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Promises of climate engineering after neoliberalism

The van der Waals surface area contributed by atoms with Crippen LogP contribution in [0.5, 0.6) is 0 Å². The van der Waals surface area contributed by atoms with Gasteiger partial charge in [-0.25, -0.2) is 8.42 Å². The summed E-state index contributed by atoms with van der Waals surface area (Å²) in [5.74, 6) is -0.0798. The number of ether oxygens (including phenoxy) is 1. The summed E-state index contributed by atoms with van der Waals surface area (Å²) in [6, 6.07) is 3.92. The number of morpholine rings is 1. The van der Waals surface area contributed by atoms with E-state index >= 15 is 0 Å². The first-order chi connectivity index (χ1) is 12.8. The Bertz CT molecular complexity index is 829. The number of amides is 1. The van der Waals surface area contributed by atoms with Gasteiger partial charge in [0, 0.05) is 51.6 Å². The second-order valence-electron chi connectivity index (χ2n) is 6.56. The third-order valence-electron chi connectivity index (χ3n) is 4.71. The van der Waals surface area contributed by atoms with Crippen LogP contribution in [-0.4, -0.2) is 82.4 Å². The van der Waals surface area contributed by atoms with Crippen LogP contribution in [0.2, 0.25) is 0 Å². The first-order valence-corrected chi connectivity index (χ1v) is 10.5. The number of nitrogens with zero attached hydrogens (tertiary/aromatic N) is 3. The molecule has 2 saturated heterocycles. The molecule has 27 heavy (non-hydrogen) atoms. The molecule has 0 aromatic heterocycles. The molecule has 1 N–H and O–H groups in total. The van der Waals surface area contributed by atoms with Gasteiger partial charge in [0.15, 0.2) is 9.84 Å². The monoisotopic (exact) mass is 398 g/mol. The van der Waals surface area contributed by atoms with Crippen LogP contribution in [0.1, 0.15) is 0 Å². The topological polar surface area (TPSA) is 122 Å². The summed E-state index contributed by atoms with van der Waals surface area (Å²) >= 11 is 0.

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The apparent, if uncertain, rejection of neoliberalism manifested by the election of Donald Trump in the US (alongside the slim, but clear majority for Brexit in the UK, and a growing racist and protectionist nationalism across Europe) necessitates renewed analysis of the future of both promises of technical fixes to climate change, such as carbon capture and storage (CCS), carbon dioxide removal (CDR) and solar radiation management (SRM) (in this chapter collectively referred to as climate engineering), and the potential future hegemonic political regimes that may replace neoliberalism. Drawing on a cultural political economy analysis of the co-evolution of political regimes and promises of technical fixes to climate change (Markusson et al. 2017), we here discuss what the current moment of radical destabilisation might augur. The election of Trump indicates a potential unsettling of an established dynamic whereby promises of technical fixes to climate change co-evolved with, and imperfectly supported, the neoliberal power regime and its preferred market-based solutions to the climate change problem. We identify two key and interacting dialectics, between neoliberalism and illiberalism, and between continued neoliberal (but illiberally challenged) US hegemony and budding China-centred liberalism 2.0. Both these dialectics appear conducive to prolonged attention to the promise of climate engineering, as talk and research, or even as limited deployment.